ELECTION 2020 has been branded as a "disappointing day for women" as the proportion of women TDs in the Dáil is set to stagnate and numbers may even drop.
High profile women politicians including Regina Doherty, Lisa Chambers, Joan Burton and Ruth Coppinger all their lost seats.
The latest woman to lose her seat is Kate O'Connell (FG) in Dublin Bay South.
And the number of women elected may well be less than the 35 returned to the 32nd Dáil.
The Women for Election organisation has said that with voting at the halfway point, hopes are fading for a more balanced Dail as the percentage of women elected to looks likely to remain at 22pc.
Women took just 19 of the first 80 seats allocated.
Maynooth University academic Adrian Kavanagh this morning said there's a lot of counting to be done but he's estimating that there will be 34 women TDs.
That's despite the total number of seats in the Dáil increasing from 158 to 160.
Women for Election chief executive Ciairín de Buis said “With half the seats filled, it’s been a disappointing day for women.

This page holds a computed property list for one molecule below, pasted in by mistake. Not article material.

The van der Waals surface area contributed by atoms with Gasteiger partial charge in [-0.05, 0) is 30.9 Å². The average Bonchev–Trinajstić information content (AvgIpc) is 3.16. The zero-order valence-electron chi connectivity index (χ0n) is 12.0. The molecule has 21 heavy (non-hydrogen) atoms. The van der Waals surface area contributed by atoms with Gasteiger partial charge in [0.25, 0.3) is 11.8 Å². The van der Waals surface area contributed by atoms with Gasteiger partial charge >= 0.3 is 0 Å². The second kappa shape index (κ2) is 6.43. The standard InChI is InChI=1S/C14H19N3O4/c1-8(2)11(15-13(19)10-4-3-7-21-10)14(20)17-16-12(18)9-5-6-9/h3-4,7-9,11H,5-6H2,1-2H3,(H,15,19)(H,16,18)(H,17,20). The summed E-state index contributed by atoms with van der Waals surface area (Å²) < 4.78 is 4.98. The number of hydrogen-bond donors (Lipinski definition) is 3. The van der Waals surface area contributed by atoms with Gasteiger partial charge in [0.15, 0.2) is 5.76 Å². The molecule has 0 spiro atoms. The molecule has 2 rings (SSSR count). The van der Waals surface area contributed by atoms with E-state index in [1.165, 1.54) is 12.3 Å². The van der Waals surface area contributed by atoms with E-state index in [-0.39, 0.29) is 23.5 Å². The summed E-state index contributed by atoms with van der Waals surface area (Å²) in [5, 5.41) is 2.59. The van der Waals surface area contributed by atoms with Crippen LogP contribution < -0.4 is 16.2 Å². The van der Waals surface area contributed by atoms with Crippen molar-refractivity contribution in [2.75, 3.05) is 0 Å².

"Counts are complete in 16 constituencies and there are no women at all in six of those.
"We need our political representatives to reflect society.
"When parties run a balanced ticket we get balanced representation."
She pointed to the Social Democrats whose ticket was 55pc women as evidence of this and pointed out that the only women elected in all Cork consitiuencies was one of its candidates, Holly Cairns.
Ms de Buis said: “We are near the bottom of the table again in the EU with just 22pc female representation and it doesn’t look like increases will be made this election.
"Progress on this has been far too slow until now – the three larger parties ran just 30pc women and today’s results should be a wake up call to them."
It will be more than difficult for the ladies and gentlemen of Irish politics to form a stable government from this mayhem. Read John Downing's look at the options for achieving the magic 80-plus TDs … and then we can all quietly weep
Micheál Martin arrived at the count centre just in time to sing happy birthday to constituency rival Donnchadh Ó Laoghaire as the Sinn Féiner celebrated the double of turning 31 and topping the poll to retain his Dáil seat.
Young people’s votes are transforming the Irish political landscape – this election proves it. There is a new generation looking for an alternative, any alternative, to the governments that brought us astronomical rents, co-living spaces, hospital trolleys and one-way tickets to Sydney.